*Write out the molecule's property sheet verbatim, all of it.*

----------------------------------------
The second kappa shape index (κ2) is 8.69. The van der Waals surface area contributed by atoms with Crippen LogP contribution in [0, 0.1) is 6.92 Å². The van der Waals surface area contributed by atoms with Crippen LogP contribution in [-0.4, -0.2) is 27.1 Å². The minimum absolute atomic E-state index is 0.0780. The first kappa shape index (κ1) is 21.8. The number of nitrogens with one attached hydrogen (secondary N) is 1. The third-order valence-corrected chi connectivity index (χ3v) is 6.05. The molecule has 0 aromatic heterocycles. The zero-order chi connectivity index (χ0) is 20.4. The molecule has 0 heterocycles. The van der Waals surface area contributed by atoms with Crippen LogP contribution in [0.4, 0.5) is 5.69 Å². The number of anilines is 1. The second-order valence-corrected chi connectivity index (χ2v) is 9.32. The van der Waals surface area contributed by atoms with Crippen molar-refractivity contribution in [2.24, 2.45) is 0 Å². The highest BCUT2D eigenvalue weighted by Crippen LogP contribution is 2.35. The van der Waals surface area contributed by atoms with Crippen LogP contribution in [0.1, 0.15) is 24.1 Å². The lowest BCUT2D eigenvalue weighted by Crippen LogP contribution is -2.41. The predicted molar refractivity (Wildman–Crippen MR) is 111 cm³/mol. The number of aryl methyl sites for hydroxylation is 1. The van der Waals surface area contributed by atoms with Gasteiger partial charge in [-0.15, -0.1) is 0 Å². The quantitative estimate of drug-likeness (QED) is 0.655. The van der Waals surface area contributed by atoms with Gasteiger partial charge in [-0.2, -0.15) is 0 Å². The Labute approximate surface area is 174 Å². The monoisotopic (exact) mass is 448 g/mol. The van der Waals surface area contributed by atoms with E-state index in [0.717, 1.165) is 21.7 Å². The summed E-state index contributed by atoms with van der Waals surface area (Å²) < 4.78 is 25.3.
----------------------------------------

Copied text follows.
The second kappa shape index (κ2) is 8.69. The van der Waals surface area contributed by atoms with Crippen LogP contribution in [0, 0.1) is 6.92 Å². The van der Waals surface area contributed by atoms with Crippen LogP contribution in [-0.4, -0.2) is 27.1 Å². The minimum absolute atomic E-state index is 0.0780. The first kappa shape index (κ1) is 21.8. The number of nitrogens with one attached hydrogen (secondary N) is 1. The third-order valence-corrected chi connectivity index (χ3v) is 6.05. The molecule has 0 aromatic heterocycles. The zero-order chi connectivity index (χ0) is 20.4. The molecule has 0 heterocycles. The van der Waals surface area contributed by atoms with Crippen LogP contribution in [0.4, 0.5) is 5.69 Å². The number of anilines is 1. The second-order valence-corrected chi connectivity index (χ2v) is 9.32. The van der Waals surface area contributed by atoms with Crippen molar-refractivity contribution in [2.24, 2.45) is 0 Å². The highest BCUT2D eigenvalue weighted by Crippen LogP contribution is 2.35. The van der Waals surface area contributed by atoms with Crippen LogP contribution in [0.1, 0.15) is 24.1 Å². The lowest BCUT2D eigenvalue weighted by Crippen LogP contribution is -2.41. The predicted molar refractivity (Wildman–Crippen MR) is 111 cm³/mol. The number of aryl methyl sites for hydroxylation is 1. The van der Waals surface area contributed by atoms with Gasteiger partial charge in [-0.15, -0.1) is 0 Å². The quantitative estimate of drug-likeness (QED) is 0.655. The van der Waals surface area contributed by atoms with Gasteiger partial charge in [-0.2, -0.15) is 0 Å². The Labute approximate surface area is 174 Å². The monoisotopic (exact) mass is 448 g/mol. The van der Waals surface area contributed by atoms with E-state index in [0.717, 1.165) is 21.7 Å². The summed E-state index contributed by atoms with van der Waals surface area (Å²) < 4.78 is 25.3.